What do we have to offer that’s different? Certainly the rich Catholic intellectual tradition that Robert Hutchins referred to, which is not being taught anywhere else. This means a baptized understanding of the arts and sciences, where a profound theology and a cohesive philosophy inform every subject, where everything is infused with meaning and purpose, and everything is connected to everything else. There is no such thing as a subject that is irrelevant to the Incarnation. There is no such thing as a neutral subject. When we try to teach literature or art or science or mathematics devoid of the Catholic faith, when we have emptied it of the divine, we are ultimately teaching nothing.
Surely this will raise the objection that we are being too dogmatic, and that will keep people away.
But as Chesterton says, “There are two kinds of people: those who are dogmatic and know it, and those who are dogmatic and don’t know it.” In other words, the ones who claim to teach undogmatically are also dogmatic. They are simply keeping their dogma a secret, possibly even from themselves. “The teacher is allowed to say that twice two is four, not because it is less dogmatic, but because it is less disputed. In other words, education is easy when dogma is universal. It only becomes difficult when men are divided about dogmas.”
Public schools can’t teach religion, and secular private schools won’t teach it. Except both of them do. Stepping around God, they have to come up with a godless explanation for everything—for man’s creativity, for his morality, for his behavior, for his past, present, and future, and for the physical world itself. They can only teach fragments of facts with nothing to hold them together. The result is that the fragments don’t combine to form anything. And so they actually teach nothing. Instead of faith, they can only offer doubt.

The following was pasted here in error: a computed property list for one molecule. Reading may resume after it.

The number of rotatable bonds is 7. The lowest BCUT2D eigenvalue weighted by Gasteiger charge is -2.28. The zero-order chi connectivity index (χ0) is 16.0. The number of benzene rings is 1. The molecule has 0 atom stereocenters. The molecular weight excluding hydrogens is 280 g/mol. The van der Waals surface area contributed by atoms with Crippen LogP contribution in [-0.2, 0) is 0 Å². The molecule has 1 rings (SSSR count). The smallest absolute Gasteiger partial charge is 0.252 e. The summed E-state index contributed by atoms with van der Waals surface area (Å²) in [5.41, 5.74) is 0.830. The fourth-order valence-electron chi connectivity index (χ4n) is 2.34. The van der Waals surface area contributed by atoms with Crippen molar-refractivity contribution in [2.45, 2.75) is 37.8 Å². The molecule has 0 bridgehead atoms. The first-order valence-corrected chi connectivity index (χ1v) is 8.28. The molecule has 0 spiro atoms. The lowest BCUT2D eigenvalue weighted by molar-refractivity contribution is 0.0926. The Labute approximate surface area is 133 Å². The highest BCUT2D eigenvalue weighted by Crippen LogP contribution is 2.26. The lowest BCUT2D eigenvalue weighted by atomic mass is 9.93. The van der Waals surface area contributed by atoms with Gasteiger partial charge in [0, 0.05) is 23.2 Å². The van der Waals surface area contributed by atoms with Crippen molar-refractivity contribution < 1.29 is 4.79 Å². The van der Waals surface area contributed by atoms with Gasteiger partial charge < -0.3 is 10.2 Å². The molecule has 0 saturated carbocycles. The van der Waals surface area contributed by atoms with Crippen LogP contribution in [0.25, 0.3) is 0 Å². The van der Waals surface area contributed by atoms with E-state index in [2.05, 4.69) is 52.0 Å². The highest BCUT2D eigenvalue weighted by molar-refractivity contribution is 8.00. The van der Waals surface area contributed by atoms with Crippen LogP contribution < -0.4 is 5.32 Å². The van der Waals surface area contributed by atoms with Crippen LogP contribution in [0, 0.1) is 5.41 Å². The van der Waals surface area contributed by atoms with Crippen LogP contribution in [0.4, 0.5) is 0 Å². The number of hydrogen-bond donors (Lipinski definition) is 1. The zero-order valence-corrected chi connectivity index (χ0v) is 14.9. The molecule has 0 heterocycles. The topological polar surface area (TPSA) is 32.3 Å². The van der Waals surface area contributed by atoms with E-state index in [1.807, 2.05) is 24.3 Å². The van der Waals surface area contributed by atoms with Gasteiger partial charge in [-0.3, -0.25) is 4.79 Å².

Chesterton says, “I am quite ready to respect another man’s faith; but it is too much to ask that I should respect his doubt, his worldly hesitations and fictions, his political bargain and make-believe.”
Most public school teachers know they have to compromise on the big questions. They are less conscious of the fact that they also have to compromise on the small questions. The politicians, so vociferous in their support of education, are also vaguely aware of the compromise, that education is entirely unsatisfactory. Chesterton says, “Compromise used to mean that half a loaf was better than no bread. Among modern statesmen it really seems to mean that half a loaf is better than a whole loaf.” This is the government’s attitude towards public education. We know it’s a failure, we know it’s not nearly good enough, yet we keep pumping resources into it. We settle for less and say it’s good enough.
But it’s even less than less. It’s nothing.
Catholic schools are able to offer a real alternative to nothing: everything! We can offer a complete education, drawing not only on our vast tradition of learning but on the Truth from which it stems, from the Truth that informs all other truth.
We do not have to shrink from the dogmatic. “All sane men,” says Chesterton, “are dogmatic.” And, he insists, “All teaching must be dogmatic…. The teacher who is not dogmatic is not teaching.”